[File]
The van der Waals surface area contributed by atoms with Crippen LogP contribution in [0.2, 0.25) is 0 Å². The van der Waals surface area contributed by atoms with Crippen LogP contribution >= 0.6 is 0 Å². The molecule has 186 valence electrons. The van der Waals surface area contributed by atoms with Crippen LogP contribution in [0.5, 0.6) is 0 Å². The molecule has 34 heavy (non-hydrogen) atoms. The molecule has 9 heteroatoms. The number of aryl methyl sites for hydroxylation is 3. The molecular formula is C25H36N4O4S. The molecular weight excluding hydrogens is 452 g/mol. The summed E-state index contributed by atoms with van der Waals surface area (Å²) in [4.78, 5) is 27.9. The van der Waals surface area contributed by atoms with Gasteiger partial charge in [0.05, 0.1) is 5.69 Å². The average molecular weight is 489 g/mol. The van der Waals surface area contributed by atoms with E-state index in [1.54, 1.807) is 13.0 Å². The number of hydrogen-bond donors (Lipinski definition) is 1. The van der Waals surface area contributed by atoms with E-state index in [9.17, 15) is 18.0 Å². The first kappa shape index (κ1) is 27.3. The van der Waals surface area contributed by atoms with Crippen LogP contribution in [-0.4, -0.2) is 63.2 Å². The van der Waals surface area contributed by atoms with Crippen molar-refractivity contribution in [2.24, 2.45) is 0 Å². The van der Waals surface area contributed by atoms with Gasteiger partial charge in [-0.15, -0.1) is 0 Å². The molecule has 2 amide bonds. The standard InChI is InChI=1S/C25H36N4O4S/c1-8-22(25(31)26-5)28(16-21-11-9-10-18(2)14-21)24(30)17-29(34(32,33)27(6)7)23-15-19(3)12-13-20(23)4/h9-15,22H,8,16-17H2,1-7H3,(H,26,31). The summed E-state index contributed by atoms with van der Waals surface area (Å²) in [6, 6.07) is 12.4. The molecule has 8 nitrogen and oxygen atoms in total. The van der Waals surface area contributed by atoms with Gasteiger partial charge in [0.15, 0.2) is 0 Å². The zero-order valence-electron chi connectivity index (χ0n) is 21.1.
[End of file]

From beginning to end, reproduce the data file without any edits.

The van der Waals surface area contributed by atoms with Crippen LogP contribution in [0.2, 0.25) is 0 Å². The van der Waals surface area contributed by atoms with Crippen LogP contribution >= 0.6 is 0 Å². The molecule has 186 valence electrons. The van der Waals surface area contributed by atoms with Crippen LogP contribution in [0.5, 0.6) is 0 Å². The molecule has 34 heavy (non-hydrogen) atoms. The molecule has 9 heteroatoms. The number of aryl methyl sites for hydroxylation is 3. The molecular formula is C25H36N4O4S. The molecular weight excluding hydrogens is 452 g/mol. The summed E-state index contributed by atoms with van der Waals surface area (Å²) in [4.78, 5) is 27.9. The van der Waals surface area contributed by atoms with Gasteiger partial charge in [0.05, 0.1) is 5.69 Å². The average molecular weight is 489 g/mol. The van der Waals surface area contributed by atoms with E-state index in [1.54, 1.807) is 13.0 Å². The number of hydrogen-bond donors (Lipinski definition) is 1. The van der Waals surface area contributed by atoms with E-state index in [9.17, 15) is 18.0 Å². The first kappa shape index (κ1) is 27.3. The van der Waals surface area contributed by atoms with Crippen LogP contribution in [-0.4, -0.2) is 63.2 Å². The van der Waals surface area contributed by atoms with Crippen molar-refractivity contribution in [2.24, 2.45) is 0 Å². The van der Waals surface area contributed by atoms with Gasteiger partial charge in [-0.15, -0.1) is 0 Å². The molecule has 2 amide bonds. The standard InChI is InChI=1S/C25H36N4O4S/c1-8-22(25(31)26-5)28(16-21-11-9-10-18(2)14-21)24(30)17-29(34(32,33)27(6)7)23-15-19(3)12-13-20(23)4/h9-15,22H,8,16-17H2,1-7H3,(H,26,31). The summed E-state index contributed by atoms with van der Waals surface area (Å²) in [6, 6.07) is 12.4. The molecule has 8 nitrogen and oxygen atoms in total. The van der Waals surface area contributed by atoms with Gasteiger partial charge in [0.15, 0.2) is 0 Å². The zero-order valence-electron chi connectivity index (χ0n) is 21.1.